On January 25th, I wrote about the increasing borrowing activity taking place at the Fed’s discount window. I commented that, despite popular perceptions, not all the borrowing at the discount window is driven by emergencies. But I also added that with rapidly rising interest rates, and the money supply contracting for the first time in decades and possibly the quickest that it ever has, the beginning of a liquidity crisis was nevertheless a distinct possibility.
I wrote then:
Nothing is conclusive yet. In about 18 months, the identity of the firms which have been tapping the Fed’s discount window starting in March 2022 will become publicly available. If those funding requests simply stem from navigating the ongoing effects of the economic maelstrom of 2022, we’ll learn at that time. If something worse is brewing, much sooner.
It is not yet known whether Silicon Valley Bank (SVB) was the firm, or one of several, borrowing at the discount window. There are several things we do know, however. First, the SVB collapse is the second-largest bank failure in US history. Second, that the bank had been desperately trying to sell assets and lost a few billion dollars doing so. And third, as of late December, SBV held 57 percent of its total assets in investments while the average among 74 similar competitors was about 42 percent. Of those investments, $108 billion were in US Treasury and agency securities — an asset class which had its worst year on record in 2022.
In November 2021, the stock hit an all time high of $755 per share, then joined the rest of the market in the 2022 price declines. March has proven brutal. After drifting sideways between about $250 and $350 since the start of 2023, the stock price fell from $283 on Monday, March 6, to hover in the $267 range on March 8 and 9, and then collapsed to $106.04 on Thursday March 9. At just before 9am this morning, March 10, trading was halted.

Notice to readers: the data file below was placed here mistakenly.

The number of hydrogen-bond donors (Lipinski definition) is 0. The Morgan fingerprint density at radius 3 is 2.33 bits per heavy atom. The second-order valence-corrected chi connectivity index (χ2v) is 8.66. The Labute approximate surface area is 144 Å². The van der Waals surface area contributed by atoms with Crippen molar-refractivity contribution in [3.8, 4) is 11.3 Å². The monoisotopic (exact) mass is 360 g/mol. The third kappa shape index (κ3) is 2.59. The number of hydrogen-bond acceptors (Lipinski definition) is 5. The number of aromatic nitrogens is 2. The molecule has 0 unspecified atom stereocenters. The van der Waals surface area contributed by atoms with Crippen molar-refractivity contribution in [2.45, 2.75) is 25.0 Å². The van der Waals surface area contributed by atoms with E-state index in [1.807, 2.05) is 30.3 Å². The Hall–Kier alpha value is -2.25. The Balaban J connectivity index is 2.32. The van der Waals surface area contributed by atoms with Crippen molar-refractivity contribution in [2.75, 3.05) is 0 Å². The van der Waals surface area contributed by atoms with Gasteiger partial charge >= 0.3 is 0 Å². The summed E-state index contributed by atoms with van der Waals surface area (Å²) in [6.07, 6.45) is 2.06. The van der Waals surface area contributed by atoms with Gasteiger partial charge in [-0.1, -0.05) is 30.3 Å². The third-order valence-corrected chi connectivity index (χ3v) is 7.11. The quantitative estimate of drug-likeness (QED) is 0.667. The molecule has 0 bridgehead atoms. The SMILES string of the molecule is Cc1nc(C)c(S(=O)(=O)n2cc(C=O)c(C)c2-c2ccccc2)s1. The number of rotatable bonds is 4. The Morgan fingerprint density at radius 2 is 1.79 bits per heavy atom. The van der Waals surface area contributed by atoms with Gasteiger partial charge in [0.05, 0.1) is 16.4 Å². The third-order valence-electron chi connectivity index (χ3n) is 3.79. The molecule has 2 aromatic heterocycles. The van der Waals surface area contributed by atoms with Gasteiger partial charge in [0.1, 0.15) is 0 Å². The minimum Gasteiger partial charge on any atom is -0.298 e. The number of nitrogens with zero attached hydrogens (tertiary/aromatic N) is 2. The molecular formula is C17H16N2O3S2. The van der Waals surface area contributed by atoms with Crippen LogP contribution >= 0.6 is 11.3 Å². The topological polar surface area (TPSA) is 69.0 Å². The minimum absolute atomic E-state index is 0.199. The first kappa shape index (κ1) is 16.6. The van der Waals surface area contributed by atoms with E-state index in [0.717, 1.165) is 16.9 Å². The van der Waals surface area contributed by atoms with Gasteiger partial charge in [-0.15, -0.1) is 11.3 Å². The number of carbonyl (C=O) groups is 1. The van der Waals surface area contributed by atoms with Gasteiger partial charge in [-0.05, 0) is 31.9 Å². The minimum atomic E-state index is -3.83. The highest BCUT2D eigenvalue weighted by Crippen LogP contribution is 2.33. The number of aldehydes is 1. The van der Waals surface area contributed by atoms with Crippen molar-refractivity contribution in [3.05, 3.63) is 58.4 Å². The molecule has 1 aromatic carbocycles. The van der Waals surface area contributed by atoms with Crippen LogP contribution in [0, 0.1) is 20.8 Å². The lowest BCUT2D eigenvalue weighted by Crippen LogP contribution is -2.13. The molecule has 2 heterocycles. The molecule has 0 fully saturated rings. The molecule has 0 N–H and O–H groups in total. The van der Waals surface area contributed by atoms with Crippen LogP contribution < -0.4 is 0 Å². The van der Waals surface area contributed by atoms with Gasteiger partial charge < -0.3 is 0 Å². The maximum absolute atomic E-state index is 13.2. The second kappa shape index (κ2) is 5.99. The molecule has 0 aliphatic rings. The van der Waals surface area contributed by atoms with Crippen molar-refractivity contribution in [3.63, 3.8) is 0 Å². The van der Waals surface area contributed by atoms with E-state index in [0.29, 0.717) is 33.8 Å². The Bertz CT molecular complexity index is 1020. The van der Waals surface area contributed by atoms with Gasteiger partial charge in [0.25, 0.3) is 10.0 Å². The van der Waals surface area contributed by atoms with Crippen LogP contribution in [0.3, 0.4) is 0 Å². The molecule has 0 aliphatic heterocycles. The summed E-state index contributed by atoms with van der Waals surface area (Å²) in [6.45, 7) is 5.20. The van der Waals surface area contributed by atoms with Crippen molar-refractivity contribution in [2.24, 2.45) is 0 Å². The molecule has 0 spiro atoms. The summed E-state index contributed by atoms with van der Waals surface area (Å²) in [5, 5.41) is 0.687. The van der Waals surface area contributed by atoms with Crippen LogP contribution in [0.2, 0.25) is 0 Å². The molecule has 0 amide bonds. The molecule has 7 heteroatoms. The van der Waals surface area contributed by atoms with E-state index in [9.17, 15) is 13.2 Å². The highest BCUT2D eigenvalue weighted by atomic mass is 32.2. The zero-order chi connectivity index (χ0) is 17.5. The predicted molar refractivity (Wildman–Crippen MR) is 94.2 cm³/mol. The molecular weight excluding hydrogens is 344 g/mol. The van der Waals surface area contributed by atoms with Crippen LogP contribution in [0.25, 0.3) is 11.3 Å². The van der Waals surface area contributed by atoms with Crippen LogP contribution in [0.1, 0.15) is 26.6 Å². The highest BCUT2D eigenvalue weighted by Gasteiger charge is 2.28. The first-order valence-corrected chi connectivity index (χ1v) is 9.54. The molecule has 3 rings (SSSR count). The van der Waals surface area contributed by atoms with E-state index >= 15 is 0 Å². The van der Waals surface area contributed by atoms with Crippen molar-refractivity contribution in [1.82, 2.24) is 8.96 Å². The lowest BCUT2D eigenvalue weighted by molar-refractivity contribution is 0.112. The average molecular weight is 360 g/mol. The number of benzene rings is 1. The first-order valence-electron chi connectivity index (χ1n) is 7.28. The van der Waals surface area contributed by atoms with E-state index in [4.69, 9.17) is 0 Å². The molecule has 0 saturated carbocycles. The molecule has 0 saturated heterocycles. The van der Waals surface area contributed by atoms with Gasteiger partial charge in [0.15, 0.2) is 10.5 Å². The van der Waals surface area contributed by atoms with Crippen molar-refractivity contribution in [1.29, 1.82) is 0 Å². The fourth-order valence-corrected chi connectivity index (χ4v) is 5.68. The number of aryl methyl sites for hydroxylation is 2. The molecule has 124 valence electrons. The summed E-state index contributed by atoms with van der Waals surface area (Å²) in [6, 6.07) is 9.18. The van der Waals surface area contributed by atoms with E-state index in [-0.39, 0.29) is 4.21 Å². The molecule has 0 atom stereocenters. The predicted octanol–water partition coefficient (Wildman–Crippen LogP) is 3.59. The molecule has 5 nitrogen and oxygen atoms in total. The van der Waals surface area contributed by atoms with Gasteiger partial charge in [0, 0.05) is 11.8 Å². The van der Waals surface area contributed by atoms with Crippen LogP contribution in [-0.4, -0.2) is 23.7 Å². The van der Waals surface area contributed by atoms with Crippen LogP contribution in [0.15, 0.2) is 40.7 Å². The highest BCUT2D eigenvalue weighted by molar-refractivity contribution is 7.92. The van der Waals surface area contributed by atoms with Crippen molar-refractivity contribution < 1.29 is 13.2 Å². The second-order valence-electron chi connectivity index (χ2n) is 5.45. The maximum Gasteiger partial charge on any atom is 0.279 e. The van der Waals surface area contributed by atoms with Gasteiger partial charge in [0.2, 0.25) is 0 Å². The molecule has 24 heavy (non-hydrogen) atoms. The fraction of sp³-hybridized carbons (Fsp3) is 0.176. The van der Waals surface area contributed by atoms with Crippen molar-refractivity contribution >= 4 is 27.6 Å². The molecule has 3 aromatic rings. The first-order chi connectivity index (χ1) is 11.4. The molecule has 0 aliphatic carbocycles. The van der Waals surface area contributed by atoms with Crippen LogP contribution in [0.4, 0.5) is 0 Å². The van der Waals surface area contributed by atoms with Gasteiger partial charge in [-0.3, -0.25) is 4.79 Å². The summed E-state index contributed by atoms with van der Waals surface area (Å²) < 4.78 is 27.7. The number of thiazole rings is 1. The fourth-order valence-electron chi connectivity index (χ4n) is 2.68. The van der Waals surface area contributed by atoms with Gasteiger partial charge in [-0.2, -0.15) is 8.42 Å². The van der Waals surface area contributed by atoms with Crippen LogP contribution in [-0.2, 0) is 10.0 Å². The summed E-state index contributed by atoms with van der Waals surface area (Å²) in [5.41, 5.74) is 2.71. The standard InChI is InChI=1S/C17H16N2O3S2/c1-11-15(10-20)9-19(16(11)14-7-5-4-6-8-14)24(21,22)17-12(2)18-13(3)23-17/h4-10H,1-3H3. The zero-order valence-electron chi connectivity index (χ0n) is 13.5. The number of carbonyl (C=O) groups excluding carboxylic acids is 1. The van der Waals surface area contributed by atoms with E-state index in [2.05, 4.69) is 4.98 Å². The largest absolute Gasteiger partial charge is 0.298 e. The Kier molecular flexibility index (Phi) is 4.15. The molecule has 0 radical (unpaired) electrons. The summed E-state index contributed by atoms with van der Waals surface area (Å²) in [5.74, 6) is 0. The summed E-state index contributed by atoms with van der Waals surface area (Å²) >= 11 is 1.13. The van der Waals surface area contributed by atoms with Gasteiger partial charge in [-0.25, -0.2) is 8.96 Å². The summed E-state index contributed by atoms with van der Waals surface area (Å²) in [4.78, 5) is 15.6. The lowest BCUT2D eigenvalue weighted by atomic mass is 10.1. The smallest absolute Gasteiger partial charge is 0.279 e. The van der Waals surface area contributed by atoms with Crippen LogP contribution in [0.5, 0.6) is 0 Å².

Silicon Valley Bank (2020 – present)
Federal Depository Insurance Company (FDIC) filings indicate that US banks took over $600 billion worth of unrealized losses last year, a large portion of which was generated by precipitously falling bond prices amid the Fed’s aggressive interest rate hikes. In addition to holding $108 billion in Treasuries during the worst year in history for such securities, SVB’s books include $74 billion in loans, a portion of which were undoubtedly extended to local tech companies. Tech companies have recently been under pressure as well, and are cutting costs.
Fed Discount Window activity vs. Effective Fed Funds rate (2020 – present)
Since the end of 2019, Federal Reserve policies have pumped up the monetary base by trillions of dollars. As kids today say, “Money printer [went] brr.” The reversal of that process and the tightening of financial conditions has driven annualized M2 growth negative for the first time on record. Whereas, until recently, contractionary policies were broadly impacting the profitability of interest-rate-sensitive firms, for some it is now threatening their survival.
KBW Bank Index (white) vs. annualized growth in M1 (orange) and M2 (blue) monetary aggregates (2022 – present)
The value of loans taken when rates were low have plunged, and depositors are expecting higher rates. Financial institutions and firms which borrowed from them amid two decades at lower-than-normal rates are already experiencing the effects of simple normalization. The combination of the SVB development on top of yesterday’s disclosure by Silvergate Capital Corp that it would cease operation amid the wreckage of the cryptocurrency industry, couldn’t come at a much worse time. Estimates for the Fed’s terminal policy rate are creeping toward 6 percent amid persistent inflation in services and too-strong-for-comfort employment data. If history and market-implied policy rates are any guide, it won’t take much more pain in the financial sector for the Fed to begin easing rates again.
We won’t know for another twelve or fourteen months whether Silicon Valley Bank (or any of the other banks being thrown overboard today) were the ones borrowing at the Fed’s discount window. But it is increasingly likely that whatever firm(s) it was, exigency was the driver.